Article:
3. Do human beings have the right to pursue scientific exploration regardless of the outcome? Where are the limits?

Frankenstein Lesson Plans, Student Activities and Graphic Organizers

Plot Diagram | Frankenstein Summary


Copy Assignment



A common use for Storyboard That is to help students create a plot diagram of the events from a story. Not only is this a great way to teach the parts of the plot, but it reinforces major events and help students develop greater understanding of literary structures.

Students can create a storyboard capturing the narrative arc in a work with a six-cell storyboard containing the major parts of the plot diagram. For each cell, have students create a scene that follows the story in sequence using: Exposition, Conflict, Rising Action, Climax, Falling Action, and Resolution.



Example Frankenstein Plot Diagram

Exposition

Victor Frankenstein is found chasing a monster at the North Pole. He meets Captain Walton, who is on a scientific expedition. Victor tells him his life story.


Conflict

Victor Frankenstein discovered the secret of bringing things to life. He used body parts from a graveyard and assembled a "creature" who came to life. Upon seeing his creation, he ran in fear, deserting it, and became ill. This forced the monster to fend for himself.


Rising Action

The monster searched for companionship and love. Due to his hideous nature, he only found rejection. One day, he stumbled upon a shed attached to a small cottage. He hid there and learned by observing the home's occupants, the De Laceys, through a peephole in the wall. When the day came to reveal himself, they too shrieked in terror, sending the monster into the woods once again. Bitter and hurt, the monster searched for his creator to get revenge.


Climax

After killing Frankenstein's younger brother, William, he forces Frankenstein to make him a bride. When Victor breaks his promise, the monster kills his friend, Clerval, and then Victor’s wife, Elizabeth.]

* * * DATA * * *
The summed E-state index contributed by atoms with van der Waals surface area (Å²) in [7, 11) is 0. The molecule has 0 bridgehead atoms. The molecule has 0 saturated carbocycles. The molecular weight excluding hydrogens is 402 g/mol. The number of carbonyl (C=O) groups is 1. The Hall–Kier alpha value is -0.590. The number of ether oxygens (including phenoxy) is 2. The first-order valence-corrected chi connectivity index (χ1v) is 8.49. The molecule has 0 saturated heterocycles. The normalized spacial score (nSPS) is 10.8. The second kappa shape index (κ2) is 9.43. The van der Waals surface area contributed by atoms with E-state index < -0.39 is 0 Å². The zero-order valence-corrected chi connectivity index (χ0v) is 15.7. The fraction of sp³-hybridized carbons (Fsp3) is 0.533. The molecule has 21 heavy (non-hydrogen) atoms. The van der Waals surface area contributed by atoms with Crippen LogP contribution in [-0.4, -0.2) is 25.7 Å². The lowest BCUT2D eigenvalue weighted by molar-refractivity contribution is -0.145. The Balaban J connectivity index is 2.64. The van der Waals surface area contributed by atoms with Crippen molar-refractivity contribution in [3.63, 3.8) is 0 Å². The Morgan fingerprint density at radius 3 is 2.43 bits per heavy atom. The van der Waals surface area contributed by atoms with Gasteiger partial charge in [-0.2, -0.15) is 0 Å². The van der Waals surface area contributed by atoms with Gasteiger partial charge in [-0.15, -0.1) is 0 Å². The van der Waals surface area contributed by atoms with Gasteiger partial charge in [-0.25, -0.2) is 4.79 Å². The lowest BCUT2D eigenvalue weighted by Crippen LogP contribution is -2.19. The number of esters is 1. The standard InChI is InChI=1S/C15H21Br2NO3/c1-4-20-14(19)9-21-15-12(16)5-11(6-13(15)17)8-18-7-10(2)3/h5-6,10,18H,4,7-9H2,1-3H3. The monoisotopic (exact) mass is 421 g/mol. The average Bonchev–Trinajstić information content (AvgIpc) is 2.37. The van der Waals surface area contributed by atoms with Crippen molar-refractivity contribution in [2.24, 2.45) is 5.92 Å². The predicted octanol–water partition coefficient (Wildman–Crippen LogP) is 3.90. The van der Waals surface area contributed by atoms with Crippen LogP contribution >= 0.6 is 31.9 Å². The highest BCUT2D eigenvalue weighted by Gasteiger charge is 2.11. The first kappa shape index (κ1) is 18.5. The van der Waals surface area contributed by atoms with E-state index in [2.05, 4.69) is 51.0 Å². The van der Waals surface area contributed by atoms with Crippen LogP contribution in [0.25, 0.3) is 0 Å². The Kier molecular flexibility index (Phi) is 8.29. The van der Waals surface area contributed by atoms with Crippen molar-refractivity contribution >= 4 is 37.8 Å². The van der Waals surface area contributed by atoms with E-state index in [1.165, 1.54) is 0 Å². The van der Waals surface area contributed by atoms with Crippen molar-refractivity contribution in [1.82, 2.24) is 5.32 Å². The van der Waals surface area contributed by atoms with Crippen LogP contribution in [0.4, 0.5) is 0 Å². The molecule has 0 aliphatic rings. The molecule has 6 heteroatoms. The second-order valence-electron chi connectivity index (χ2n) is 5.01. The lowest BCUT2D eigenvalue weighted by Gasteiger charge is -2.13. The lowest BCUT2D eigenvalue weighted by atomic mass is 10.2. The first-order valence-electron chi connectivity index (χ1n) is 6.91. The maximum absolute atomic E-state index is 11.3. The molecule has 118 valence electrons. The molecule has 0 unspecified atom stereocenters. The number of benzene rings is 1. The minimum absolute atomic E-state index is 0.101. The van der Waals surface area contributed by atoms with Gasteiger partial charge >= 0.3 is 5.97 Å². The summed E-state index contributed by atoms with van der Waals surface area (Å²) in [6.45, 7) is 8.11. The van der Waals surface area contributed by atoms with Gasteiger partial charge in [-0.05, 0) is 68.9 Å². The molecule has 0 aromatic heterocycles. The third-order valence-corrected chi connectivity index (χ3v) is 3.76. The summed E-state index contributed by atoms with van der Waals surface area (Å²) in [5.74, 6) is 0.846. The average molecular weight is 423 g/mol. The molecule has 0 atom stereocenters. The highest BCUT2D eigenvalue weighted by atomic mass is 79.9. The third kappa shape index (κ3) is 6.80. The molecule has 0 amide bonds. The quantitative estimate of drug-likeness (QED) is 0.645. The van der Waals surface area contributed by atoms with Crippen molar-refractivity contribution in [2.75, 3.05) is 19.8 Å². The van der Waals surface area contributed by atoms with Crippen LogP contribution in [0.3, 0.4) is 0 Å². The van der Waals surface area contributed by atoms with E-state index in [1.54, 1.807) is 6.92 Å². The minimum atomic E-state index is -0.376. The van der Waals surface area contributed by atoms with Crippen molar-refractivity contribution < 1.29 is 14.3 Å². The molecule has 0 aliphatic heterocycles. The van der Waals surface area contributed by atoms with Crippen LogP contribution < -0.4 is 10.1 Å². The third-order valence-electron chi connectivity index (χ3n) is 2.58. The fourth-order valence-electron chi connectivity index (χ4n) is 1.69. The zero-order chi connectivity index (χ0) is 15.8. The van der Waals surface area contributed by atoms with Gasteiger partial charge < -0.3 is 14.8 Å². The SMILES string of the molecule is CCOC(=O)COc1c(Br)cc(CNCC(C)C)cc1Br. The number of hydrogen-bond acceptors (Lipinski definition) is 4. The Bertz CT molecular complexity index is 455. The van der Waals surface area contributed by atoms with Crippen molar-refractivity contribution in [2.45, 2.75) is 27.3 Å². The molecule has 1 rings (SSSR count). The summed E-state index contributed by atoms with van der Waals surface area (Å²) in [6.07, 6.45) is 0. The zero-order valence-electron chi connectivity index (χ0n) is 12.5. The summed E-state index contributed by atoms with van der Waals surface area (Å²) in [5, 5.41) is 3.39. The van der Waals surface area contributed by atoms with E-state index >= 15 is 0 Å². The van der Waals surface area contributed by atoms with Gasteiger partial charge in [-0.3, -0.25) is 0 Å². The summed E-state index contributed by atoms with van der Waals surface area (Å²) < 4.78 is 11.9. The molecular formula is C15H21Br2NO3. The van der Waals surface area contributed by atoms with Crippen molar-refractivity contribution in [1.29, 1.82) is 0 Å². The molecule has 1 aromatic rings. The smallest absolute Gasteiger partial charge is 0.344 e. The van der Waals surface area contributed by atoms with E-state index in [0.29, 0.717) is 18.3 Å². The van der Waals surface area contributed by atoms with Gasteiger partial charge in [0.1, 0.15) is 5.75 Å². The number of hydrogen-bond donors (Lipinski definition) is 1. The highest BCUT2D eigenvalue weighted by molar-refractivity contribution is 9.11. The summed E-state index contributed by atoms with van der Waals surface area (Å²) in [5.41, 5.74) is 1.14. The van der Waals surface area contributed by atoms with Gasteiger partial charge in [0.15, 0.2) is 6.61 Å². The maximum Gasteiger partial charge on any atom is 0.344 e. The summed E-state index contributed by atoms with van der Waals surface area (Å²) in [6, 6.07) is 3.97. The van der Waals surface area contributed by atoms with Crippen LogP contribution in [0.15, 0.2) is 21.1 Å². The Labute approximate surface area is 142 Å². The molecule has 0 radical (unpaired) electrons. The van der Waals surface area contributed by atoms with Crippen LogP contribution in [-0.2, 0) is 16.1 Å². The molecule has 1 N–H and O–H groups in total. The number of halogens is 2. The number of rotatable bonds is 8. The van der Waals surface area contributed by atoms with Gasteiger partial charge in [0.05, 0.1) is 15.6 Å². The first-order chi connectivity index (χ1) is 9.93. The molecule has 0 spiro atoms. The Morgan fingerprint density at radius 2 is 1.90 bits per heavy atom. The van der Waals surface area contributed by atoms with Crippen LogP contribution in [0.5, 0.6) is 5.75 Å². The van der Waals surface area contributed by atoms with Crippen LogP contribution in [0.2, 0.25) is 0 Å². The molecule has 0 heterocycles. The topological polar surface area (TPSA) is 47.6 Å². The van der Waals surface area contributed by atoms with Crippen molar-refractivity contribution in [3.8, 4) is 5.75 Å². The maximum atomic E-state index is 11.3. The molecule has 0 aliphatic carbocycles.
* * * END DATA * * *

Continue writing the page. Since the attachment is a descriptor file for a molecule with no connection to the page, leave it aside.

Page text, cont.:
Falling Action

Out of revenge, Frankenstein follows the monster north. It is here that he runs into Walton and his expedition. After telling the crew this unbelievable story, he dies.


Resolution

The monster comes to pay his last respects and tells Walton that he intends on killing himself by setting himself on fire. In the end, Walton turns his expedition back, partially because his men tell him to, and partially due to the moral of the story: some scientific advancements are not worth the cost.


Frankenstein Plot Diagram

Example

(These instructions are completely customizable. After clicking "Copy Assignment", change the description of the assignment in your Dashboard.)


Student Instructions

Create a visual plot diagram of Frankenstein.


  1. Separate the story into the Exposition, Conflict, Rising Action, Climax, Falling Action, and Resolution.
  2. Create an image that represents an important moment or set of events for each of the story components.
  3. Write a description of each of the steps in the plot diagram.



Story Outline Storyboard Template

Example

(Modify this basic rubric by clicking the link below. You can also create your own on Quick Rubric.)





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Frankenstein Themes

Themes, symbols, and motifs come alive when you use a storyboard. In this activity, students will identify themes and symbols from the novel, and support their choices with details from the text as they track the rich symbolism Mary Shelley uses throughout Frankenstein.

Ideas and Themes to Discuss

The Quest for Knowledge

Do human beings have the right to pursue science regardless of the outcome? Throughout the novel, Shelley refers back to this essential question as readers watch a product of science be abandoned by his creator. In an age where students are becoming cyber-connected and stem cell research is a hot topic, many people are debating the meaning of life and how far science should be pushed. Not only does Shelley explore the implications of scientific advancement at the cost of the human condition, but the outcome of knowledge as well. Can we as a human race handle the answers that we seek?